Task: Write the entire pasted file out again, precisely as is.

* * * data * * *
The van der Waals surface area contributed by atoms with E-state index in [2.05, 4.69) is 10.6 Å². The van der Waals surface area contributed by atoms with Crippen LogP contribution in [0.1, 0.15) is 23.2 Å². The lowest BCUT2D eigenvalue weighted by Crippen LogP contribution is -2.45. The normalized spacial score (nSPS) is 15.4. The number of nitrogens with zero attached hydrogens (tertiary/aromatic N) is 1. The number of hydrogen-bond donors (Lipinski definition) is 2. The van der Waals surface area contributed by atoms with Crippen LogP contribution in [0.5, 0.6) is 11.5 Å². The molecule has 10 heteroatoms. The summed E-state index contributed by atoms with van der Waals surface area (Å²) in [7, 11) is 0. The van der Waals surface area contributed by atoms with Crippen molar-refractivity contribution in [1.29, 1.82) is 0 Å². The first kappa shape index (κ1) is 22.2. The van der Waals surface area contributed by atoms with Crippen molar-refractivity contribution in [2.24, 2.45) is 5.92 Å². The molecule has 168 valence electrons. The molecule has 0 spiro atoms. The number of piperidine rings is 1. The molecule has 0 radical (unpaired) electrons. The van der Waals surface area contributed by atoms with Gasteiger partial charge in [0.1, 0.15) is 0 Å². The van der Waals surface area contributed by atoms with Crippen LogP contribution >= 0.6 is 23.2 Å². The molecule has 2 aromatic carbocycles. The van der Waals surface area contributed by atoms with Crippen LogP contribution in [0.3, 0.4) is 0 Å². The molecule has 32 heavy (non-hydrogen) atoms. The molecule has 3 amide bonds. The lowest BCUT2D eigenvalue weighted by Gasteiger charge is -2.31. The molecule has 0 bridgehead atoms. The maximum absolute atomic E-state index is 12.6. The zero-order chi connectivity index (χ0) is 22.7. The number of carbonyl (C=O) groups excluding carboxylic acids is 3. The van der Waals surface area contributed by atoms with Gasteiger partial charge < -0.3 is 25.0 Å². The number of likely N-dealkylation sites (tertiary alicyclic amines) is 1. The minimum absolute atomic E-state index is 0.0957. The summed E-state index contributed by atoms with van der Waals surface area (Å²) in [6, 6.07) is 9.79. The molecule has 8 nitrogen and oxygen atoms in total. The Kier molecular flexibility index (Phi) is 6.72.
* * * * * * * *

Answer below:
The van der Waals surface area contributed by atoms with E-state index in [2.05, 4.69) is 10.6 Å². The van der Waals surface area contributed by atoms with Crippen LogP contribution in [0.1, 0.15) is 23.2 Å². The lowest BCUT2D eigenvalue weighted by Crippen LogP contribution is -2.45. The normalized spacial score (nSPS) is 15.4. The number of nitrogens with zero attached hydrogens (tertiary/aromatic N) is 1. The number of hydrogen-bond donors (Lipinski definition) is 2. The van der Waals surface area contributed by atoms with Crippen LogP contribution in [0.5, 0.6) is 11.5 Å². The molecule has 10 heteroatoms. The summed E-state index contributed by atoms with van der Waals surface area (Å²) in [7, 11) is 0. The van der Waals surface area contributed by atoms with Crippen molar-refractivity contribution in [1.29, 1.82) is 0 Å². The first kappa shape index (κ1) is 22.2. The van der Waals surface area contributed by atoms with Crippen molar-refractivity contribution in [2.24, 2.45) is 5.92 Å². The molecule has 168 valence electrons. The molecule has 0 spiro atoms. The number of piperidine rings is 1. The molecule has 0 radical (unpaired) electrons. The van der Waals surface area contributed by atoms with Gasteiger partial charge in [0.1, 0.15) is 0 Å². The van der Waals surface area contributed by atoms with Crippen LogP contribution >= 0.6 is 23.2 Å². The molecule has 2 aromatic carbocycles. The van der Waals surface area contributed by atoms with Crippen LogP contribution in [0.3, 0.4) is 0 Å². The molecule has 32 heavy (non-hydrogen) atoms. The molecule has 3 amide bonds. The lowest BCUT2D eigenvalue weighted by Gasteiger charge is -2.31. The molecule has 0 bridgehead atoms. The maximum absolute atomic E-state index is 12.6. The zero-order chi connectivity index (χ0) is 22.7. The number of carbonyl (C=O) groups excluding carboxylic acids is 3. The van der Waals surface area contributed by atoms with Gasteiger partial charge < -0.3 is 25.0 Å². The number of likely N-dealkylation sites (tertiary alicyclic amines) is 1. The minimum absolute atomic E-state index is 0.0957. The summed E-state index contributed by atoms with van der Waals surface area (Å²) in [6, 6.07) is 9.79. The molecule has 8 nitrogen and oxygen atoms in total. The Kier molecular flexibility index (Phi) is 6.72.